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How a Vegetarian or Vegan Diet can Promote Health and Prevent Disease

August 17, 2015 by Ginger Hultin MS RDN

Ever wonder what you can do to help reduce your risk for developing heart disease, diabetes, and even some types of cancer?  It’s actually really simple and I’m never quite sure why we’re not talking about this more – why it’s not prescribed by doctors every single day and why it’s not a ‘prescription’ we get more than any medication. That’s right – your diet can change the risk of ALL these things. And the diet that has the power here? Vegetarian and vegan patterns. Yup. I’m chatting all about how a vegetarian or vegan diet can promote health and prevent disease here today with you. 

Whatever diet you follow, it is important to consider the amount of plant-based foods you are eating and the positive outcomes that come from adopting some vegetarian/vegan practices, even if you don’t classify yourself as such. There are a plethora of benefits associated with eating a diet that is rich in plant foods, we will dive right in to reveal these benefits and what you can do to improve your health. There’s a reason that these diets are trending so strongly right now and you’re seeing vegetarian and vegan restaurants and menu items popping up everywhere. People are starting to catch on that this is a healthy and delicious way to eat. Bonus? There are proven environmental benefits of eating less meat as well. Huge win! 

How a vegetarian or vegan diet can help to promote health and prevent chronic disease

The Health of Vegetarians and Vegans Revealed

The popularity of vegetarian and vegan diets are surging in the United States and around the world. The vegetarian diet ranked top 10 for best diets in this year’s U.S.News consumer report and the plant-based, Mediterranean diet ranked #1, closely followed by the flexitarian diet. The popularity of plant-based diets are on the rise because there are so many health benefits from eating plant foods.

You’ve likely heard that vegans and vegetarians tend to be healthier than their meat-eating counterparts. In fact, many people are attracted to plant-based diets for their wonderful health benefits including lower cholesterol and blood pressure. While this doesn’t mean that vegans and vegetarians are automatically immune from chronic diseases, on the whole, plant-eaters tend to be at a lower risk for a host of health ailments.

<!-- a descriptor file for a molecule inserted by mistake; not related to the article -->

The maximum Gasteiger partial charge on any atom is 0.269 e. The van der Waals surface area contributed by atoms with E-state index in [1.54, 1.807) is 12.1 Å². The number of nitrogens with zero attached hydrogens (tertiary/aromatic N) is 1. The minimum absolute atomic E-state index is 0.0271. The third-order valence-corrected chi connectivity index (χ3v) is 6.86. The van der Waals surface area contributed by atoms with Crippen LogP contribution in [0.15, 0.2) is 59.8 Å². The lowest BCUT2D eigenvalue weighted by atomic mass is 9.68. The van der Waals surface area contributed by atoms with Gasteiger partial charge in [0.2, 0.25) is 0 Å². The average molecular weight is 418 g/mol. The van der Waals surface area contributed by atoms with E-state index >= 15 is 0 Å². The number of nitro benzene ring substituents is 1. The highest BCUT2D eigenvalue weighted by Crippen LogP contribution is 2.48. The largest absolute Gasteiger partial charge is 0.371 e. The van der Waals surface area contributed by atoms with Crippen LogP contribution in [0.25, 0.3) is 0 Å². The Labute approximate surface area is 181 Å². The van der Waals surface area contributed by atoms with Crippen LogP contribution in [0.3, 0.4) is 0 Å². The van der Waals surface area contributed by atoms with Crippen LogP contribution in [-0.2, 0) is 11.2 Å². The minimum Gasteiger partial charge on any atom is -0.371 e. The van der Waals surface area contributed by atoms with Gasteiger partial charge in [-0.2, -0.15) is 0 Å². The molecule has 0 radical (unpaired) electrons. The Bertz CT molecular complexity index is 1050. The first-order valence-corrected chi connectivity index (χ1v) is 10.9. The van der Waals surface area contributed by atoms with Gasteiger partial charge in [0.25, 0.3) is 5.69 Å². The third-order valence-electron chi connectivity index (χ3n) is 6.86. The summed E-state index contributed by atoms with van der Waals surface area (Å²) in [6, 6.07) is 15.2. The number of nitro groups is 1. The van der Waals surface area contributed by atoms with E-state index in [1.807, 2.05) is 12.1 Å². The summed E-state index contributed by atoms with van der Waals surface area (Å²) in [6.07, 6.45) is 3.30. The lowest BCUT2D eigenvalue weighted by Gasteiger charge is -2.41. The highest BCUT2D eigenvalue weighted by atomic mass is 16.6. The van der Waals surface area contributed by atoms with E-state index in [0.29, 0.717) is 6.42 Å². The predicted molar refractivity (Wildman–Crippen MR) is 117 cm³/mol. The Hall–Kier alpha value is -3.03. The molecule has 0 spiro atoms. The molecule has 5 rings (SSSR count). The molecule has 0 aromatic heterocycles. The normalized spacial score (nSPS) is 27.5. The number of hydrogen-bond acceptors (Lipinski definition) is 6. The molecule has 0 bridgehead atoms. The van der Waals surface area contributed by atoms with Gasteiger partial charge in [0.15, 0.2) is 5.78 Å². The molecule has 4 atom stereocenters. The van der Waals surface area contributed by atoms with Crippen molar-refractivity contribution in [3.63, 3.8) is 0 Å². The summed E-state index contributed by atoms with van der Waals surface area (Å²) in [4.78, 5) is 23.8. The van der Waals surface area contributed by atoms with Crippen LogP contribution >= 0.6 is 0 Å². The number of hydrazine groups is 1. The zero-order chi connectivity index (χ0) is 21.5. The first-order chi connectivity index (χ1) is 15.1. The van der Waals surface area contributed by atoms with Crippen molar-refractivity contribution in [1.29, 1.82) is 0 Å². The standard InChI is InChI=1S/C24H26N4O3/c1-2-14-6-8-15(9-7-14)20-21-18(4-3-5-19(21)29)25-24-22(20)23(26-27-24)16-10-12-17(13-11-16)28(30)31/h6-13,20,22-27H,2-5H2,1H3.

There is vast research on vegetarian diets and its impact on human health, including a large population study of Seventh Day Adventists. This population is largely herbivorous in accordance with their religious beliefs. In fact, one of the “Blue Zones” of the world, an area where people live much longer than others, is Loma Linda, California, home to thousands of Seventh Day Adventists.

Adventist Cohort Study Results:

  • Vegans and vegetarians have much lower disease risk than the general population.
  • As the consumption of animal products decreased (i.e. from lacto-ovo vegetarian to vegan), so did disease risk. 
  • The more plant-centered the diet, the lower the disease risk. 
  • Risk for obesity, hypertension, diabetes and metabolic syndrome are all significantly lower for vegans and vegetarians. 
  • Decreased risk for cancer, heart disease mortality and all-cause mortality. Here is everything you need to know about how diet affects cancer.
  • Vegetarians tend to have longer life expectancy than non-vegetarians.

In “Blue Zones” people live for longer than anywhere on the planet, with the lowest prevalence of chronic diseases. The one unifying feature of these geographically diverse regions is that they all consume primarily plant-based diets. The “Blue Zones” are a testament to the health promoting aspects of plant-centered diets on longevity and quality of life.